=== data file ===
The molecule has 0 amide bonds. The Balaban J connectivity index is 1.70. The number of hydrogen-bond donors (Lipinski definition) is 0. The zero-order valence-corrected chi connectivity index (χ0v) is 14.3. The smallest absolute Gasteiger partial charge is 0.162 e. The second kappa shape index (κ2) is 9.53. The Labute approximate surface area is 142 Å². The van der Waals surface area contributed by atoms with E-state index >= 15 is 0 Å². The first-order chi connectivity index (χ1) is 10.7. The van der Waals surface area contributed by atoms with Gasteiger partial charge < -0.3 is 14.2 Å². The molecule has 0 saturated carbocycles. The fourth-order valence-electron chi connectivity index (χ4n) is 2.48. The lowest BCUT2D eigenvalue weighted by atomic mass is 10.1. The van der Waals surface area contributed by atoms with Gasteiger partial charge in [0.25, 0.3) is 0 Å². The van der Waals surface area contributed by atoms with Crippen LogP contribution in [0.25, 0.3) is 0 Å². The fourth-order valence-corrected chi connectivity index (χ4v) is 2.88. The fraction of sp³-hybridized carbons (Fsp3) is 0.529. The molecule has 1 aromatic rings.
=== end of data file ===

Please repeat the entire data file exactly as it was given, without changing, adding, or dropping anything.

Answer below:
The molecule has 0 amide bonds. The Balaban J connectivity index is 1.70. The number of hydrogen-bond donors (Lipinski definition) is 0. The zero-order valence-corrected chi connectivity index (χ0v) is 14.3. The smallest absolute Gasteiger partial charge is 0.162 e. The second kappa shape index (κ2) is 9.53. The Labute approximate surface area is 142 Å². The van der Waals surface area contributed by atoms with E-state index >= 15 is 0 Å². The first-order chi connectivity index (χ1) is 10.7. The van der Waals surface area contributed by atoms with Gasteiger partial charge < -0.3 is 14.2 Å². The molecule has 0 saturated carbocycles. The fourth-order valence-electron chi connectivity index (χ4n) is 2.48. The lowest BCUT2D eigenvalue weighted by atomic mass is 10.1. The van der Waals surface area contributed by atoms with Gasteiger partial charge in [0.25, 0.3) is 0 Å². The van der Waals surface area contributed by atoms with Crippen LogP contribution in [0.25, 0.3) is 0 Å². The fourth-order valence-corrected chi connectivity index (χ4v) is 2.88. The fraction of sp³-hybridized carbons (Fsp3) is 0.529. The molecule has 1 aromatic rings.